Apart from being bright and succulent, berries are packed with vitamins and anti-oxidants. They are an ideal dessert eaten alone, in a pie, or as a cake topping. Read about the nutritional bonuses of 5 local varieties.

When you hear the word berry, your mind probably jumps to strawberries, which are in season at the moment. Or maybe you picture more exotic berries, such as blueberries and raspberries. Either way, one thing is certain: berries will never let you down.

In fact, there’s ample research to back up the health boosting qualities of this kind of fruit: their high anti-oxidant levels, and polyphenols (that impart their dark purple or crimson colour) are great for the heart, brain and skin health.

Although blueberries and raspberries are beyond the means of many, the good news is that we have our fair share of indigenous, affordable berries too. We present you with 5 of them.

red strawberries, strawberries on table, bowl with strawberries, freshly picked strawberries concept

#1 Strawberry

Winter is the season for these lush, red berries that can be spotted in marketplaces these days. Strawberries are grown in hilly areas of the north, south and north-east regions of the country. Believe it or not, the garden variety we can buy so easily these days, actually originated in Europe. 

The health benefits of strawberries are quite well known: they contain vitamin C, manganese, folate, potassium and flavonoids. Also, are also quite famous for whitening your teeth. 

black mulberry berries in a pot on a wooden table. in the foreground are mulberry berries and sprig with ripened berries.

#2 Shahtoot or Mulberry

For many, mulberries are sure to bring back childhood memories or climbing up trees to eat their fruit straight from the branches. But even though these berries may appear like a child’s sweet treat, they also have many health benefits.

Mulberries are known for their blood-cleansing properties, their calming impact, and their highly nutritious content. They contain protein, iron, calcium, niacin, fiber, and vitamin A, C, E and K.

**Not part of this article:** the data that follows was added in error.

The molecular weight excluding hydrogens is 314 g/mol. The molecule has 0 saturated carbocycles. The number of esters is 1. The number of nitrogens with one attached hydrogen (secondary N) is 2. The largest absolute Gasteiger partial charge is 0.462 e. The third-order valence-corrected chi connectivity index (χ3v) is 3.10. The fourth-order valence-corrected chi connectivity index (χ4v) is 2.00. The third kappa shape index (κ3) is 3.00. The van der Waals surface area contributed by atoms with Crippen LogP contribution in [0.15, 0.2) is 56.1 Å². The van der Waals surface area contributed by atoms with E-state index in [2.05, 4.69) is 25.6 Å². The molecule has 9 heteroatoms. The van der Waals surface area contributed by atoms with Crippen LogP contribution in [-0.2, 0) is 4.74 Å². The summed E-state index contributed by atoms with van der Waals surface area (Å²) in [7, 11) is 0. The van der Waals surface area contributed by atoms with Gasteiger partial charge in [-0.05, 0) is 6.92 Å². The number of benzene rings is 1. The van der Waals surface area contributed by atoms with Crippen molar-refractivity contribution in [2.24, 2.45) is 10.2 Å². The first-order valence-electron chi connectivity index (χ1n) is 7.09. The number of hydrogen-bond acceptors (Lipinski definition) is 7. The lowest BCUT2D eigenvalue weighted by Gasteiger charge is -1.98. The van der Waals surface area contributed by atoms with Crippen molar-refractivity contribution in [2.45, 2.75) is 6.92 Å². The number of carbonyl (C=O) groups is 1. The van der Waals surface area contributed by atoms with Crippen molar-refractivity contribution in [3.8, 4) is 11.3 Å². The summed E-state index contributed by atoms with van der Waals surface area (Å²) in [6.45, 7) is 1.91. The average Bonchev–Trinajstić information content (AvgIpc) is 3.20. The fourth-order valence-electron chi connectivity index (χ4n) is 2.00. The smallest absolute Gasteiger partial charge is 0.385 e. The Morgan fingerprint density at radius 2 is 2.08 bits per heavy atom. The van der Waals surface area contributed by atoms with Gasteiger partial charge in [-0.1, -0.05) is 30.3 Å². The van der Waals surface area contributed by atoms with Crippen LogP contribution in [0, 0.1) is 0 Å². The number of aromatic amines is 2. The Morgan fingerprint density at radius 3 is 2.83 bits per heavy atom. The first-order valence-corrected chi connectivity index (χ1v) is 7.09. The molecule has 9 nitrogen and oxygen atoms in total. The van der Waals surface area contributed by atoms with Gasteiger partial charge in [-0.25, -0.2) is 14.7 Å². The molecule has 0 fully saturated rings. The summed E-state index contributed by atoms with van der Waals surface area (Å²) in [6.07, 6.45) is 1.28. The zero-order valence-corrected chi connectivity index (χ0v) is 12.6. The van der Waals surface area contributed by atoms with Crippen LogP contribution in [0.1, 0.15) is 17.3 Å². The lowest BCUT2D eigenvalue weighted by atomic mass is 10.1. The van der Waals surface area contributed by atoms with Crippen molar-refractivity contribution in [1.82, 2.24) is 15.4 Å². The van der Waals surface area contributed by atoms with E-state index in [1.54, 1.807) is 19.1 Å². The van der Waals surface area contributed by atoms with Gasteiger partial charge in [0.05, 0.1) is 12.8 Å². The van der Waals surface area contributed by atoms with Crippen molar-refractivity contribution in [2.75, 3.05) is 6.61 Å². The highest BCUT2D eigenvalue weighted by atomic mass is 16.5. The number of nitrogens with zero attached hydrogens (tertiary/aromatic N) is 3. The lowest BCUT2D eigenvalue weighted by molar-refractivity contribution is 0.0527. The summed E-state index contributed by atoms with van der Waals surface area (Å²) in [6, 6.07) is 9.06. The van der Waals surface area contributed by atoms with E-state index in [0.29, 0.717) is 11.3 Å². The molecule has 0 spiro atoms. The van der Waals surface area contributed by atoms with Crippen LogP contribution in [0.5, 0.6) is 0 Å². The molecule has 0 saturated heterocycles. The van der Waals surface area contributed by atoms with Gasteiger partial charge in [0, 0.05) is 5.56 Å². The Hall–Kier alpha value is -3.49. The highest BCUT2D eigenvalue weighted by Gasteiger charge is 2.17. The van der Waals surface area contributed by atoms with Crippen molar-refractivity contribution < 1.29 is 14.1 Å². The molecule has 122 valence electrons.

They are now grown commercially in Karnataka and are available in the autumn season in markets around the country.

cape gooseberry Put in bag, Group of cape gooseberry

#3 Rasbhari or Cape Gooseberry

These delicious berries may seem as Indian as it gets, but they’re actually indigenous to western South America. Cape gooseberries are high in vitamin A and are therefore good for the eyes.

They also have the magical soluble pectin fibre, that helps prevent constipation and lowers bad cholesterol. And they are healthy berries for diabetics too. Gooseberries are grown across India during the spring.

Jambolan plum or jambhul or jamun fruit, Java plum (Syzygium cumini)

#4 Jamun or Blackberry

Every Indian knows about jamuns, from their grandparents. These sharp, black berries are sold on pavements and marketplaces around the rainy season. What makes them especially useful is their ability to control the blood sugar level, so people with diabetes are especially fond of these indigenous berries.

The dark colour of jamuns reflects their high anti-oxidant level, which helps us combat diseases. 

Spoon with red dried goji berries, closeup

#5 Goji Berries

Goji berries are small, red and oblong, and considered one of the most nutritious plant foods on the planet. They can be eaten raw, made into a juice or brewed. Also known as Himalayan Goji berry, they grow in the Himalayan regions of Tibet and Mongolia.

Surprisingly, their size is deceptive, since these berries  are a rich source of amino acids, antioxidants, vitamins and minerals. In addition, they contain many unique phytochemicals, complex compounds and polysaccharides.

Aside from regulating blood sugar, they improve stamina, eliminate fatigue, and are immunity boosting. And guess what else? Goji berries are called happy berries sometimes, since they improve the mood and level of optimism.